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White ‘vigilante’ convicted of killing unarmed black man over parking space

Phil Thomas
Michael Drejka, right, in a court appearance over the shooting of Markeis McGlockton in Clearwater, Florida: AP

A white man who shot and killed an unarmed black man in front of his five-year-old son in an argument over a disabled parking space has been convicted of manslaughter.

Michael Drejka shot Markeis McGlockton outside a store in Clearwater, Florida, later telling police he had a “pet peeve” about illegal parking in disabled spaces.

Drejka, 49, had had a concealed weapons permit for 25 years and told police that he “always” carried his gun.

He could now be jailed for up to 30 years when he is sentenced in October.

Mr McGlockton’s mother, Monica Robinson, said in a statement: “This conviction doesn’t bring our son back, but it does give us some sense of justice because far too often the criminal justice system fails us by allowing people who take the lives of unarmed black people to walk free as though their lives meant nothing.”

There have been several high profile cases of people who had shot and killed unarmed black people being acquitted at trial.

One of the most controversial also happened in Florida - the shooting of 17-year-old student Trayvon Martin by a neighbourhood watch co-ordinator, George Zimmerman, who was cleared of murder.

Drejka had confronted Mr McGlockton’s girlfriend, Britany Jacobs, while her boyfriend and his son were in a nearby convenience store, over their parking space. While he was checking their car for a sticker she asked what he was doing and an argument ensued.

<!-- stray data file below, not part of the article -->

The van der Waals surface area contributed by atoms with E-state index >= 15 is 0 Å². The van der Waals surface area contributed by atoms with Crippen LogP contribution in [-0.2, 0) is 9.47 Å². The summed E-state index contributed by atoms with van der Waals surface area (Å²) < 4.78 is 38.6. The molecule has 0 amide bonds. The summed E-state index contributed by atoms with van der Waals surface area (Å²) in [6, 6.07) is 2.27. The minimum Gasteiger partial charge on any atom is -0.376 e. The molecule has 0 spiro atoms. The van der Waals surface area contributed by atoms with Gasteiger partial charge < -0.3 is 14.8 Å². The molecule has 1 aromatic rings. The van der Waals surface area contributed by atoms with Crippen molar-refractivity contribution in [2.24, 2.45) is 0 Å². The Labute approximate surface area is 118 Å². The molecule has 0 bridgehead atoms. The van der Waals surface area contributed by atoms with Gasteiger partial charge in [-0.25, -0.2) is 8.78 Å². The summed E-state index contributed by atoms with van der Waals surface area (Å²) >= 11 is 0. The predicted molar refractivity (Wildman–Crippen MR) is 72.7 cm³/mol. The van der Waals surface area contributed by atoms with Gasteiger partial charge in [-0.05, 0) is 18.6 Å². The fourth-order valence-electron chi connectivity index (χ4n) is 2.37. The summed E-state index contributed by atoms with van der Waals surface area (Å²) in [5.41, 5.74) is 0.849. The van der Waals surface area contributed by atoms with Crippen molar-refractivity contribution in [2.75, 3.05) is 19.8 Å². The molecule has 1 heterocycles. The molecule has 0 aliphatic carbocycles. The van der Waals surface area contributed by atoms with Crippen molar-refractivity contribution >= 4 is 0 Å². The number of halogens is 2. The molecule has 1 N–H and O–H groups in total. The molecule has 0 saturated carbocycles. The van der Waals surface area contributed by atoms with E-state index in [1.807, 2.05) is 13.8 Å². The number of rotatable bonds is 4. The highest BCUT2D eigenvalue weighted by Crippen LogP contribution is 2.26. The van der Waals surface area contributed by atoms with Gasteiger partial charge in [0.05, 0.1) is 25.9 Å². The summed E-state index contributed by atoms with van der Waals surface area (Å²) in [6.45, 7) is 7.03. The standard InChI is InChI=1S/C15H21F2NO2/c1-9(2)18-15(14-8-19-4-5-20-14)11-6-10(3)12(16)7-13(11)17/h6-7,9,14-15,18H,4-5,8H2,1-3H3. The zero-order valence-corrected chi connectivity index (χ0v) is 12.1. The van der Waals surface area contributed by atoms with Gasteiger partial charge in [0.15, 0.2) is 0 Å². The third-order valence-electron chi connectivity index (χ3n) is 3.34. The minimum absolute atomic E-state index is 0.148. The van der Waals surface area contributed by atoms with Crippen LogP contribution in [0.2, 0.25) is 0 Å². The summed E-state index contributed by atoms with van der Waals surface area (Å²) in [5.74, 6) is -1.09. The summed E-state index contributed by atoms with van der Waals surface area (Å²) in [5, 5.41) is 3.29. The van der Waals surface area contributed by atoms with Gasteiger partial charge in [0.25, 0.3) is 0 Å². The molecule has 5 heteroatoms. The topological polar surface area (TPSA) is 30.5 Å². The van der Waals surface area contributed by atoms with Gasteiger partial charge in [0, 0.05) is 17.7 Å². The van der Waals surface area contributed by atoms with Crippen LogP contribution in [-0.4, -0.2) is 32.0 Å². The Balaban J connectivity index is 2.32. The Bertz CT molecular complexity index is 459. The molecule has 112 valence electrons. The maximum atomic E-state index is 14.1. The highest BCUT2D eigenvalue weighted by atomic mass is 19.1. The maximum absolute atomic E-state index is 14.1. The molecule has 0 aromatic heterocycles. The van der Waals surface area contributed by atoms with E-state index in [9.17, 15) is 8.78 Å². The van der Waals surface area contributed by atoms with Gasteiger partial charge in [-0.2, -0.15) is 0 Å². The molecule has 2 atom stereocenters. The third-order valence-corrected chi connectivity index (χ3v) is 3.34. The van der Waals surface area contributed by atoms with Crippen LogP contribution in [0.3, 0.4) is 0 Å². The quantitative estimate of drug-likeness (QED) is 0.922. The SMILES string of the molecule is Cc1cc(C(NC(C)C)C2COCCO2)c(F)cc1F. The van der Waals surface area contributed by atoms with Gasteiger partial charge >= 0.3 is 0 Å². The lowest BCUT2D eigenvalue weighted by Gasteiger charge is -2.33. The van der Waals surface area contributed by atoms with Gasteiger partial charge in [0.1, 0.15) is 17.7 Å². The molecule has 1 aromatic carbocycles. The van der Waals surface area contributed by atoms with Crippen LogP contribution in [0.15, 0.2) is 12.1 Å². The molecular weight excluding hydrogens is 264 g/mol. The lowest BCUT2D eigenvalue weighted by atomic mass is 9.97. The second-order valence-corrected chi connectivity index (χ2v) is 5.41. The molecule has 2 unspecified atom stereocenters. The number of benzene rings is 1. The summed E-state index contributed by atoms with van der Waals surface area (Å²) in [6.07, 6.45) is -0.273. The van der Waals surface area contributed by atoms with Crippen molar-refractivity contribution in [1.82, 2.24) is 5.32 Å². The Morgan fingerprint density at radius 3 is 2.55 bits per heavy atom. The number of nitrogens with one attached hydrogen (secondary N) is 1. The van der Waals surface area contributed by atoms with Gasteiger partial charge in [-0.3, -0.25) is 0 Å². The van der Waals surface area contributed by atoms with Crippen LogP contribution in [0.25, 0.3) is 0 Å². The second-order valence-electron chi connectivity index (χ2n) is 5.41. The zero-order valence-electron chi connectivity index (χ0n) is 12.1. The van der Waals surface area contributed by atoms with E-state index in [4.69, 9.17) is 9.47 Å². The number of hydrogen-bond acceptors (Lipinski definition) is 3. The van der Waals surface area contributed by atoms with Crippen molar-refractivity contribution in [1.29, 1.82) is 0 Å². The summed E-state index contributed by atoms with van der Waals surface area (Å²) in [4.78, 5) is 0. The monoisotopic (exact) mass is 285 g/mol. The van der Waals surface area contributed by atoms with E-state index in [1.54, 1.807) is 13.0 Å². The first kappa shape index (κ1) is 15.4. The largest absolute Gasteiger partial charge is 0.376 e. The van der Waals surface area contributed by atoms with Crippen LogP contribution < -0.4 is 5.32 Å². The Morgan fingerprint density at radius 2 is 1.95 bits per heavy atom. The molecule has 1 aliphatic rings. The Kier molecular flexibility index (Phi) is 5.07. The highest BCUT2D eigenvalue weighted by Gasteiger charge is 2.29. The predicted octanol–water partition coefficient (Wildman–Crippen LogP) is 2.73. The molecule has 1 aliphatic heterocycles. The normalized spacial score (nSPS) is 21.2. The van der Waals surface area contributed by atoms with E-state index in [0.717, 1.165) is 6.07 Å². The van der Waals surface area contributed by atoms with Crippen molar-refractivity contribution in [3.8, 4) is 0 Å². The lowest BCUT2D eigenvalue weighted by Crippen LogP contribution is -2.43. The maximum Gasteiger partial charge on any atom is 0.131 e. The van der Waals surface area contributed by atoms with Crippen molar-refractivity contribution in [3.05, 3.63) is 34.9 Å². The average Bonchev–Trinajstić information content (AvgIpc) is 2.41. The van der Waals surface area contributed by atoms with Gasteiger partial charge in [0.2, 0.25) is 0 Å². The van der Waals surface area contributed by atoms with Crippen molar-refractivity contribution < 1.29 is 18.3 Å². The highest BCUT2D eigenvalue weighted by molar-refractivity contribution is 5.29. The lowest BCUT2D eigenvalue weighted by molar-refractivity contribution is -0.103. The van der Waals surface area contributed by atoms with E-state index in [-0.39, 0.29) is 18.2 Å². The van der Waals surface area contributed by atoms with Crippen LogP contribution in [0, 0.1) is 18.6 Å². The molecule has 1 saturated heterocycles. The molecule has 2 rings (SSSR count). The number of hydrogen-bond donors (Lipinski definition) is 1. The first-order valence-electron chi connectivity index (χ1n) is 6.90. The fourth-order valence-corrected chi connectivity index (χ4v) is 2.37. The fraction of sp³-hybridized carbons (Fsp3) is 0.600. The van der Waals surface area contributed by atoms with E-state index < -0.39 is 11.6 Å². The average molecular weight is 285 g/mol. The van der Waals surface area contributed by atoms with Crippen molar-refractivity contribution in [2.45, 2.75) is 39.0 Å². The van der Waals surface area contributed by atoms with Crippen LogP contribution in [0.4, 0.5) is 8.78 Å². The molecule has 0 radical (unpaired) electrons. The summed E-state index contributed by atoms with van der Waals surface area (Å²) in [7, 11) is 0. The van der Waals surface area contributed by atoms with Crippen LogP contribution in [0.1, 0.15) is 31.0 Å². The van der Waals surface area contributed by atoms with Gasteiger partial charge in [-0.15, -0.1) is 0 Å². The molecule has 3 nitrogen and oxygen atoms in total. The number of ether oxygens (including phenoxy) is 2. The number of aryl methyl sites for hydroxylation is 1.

Mr McGlockton came out of the store and pushed Drejka, who drew his gun and fired. Mr McGlockton ran back into the store and collapsed in front of his son. The couple’s younger children were in the car at the time.

During the trial the jury heard that Drejka regularly checked vehicles parked in disabled parking spaces for stickers and sometimes took photographs.

Prosecutor Scott Rosenwasser said Drejka had provoked Mr McGlockton to push him by yelling at his girlfriend rather than calling the police.

He said: “He is a parking lot vigilante.”

Drejka’s defence lawyer, John Trevena, said his client, a retired tree trimmer, had no criminal record and was the son of a police officer. He asked the jury: “Does he look like Charles Bronson in Death Wish? This isn’t a vigilante.”

Agencies contributed to this report

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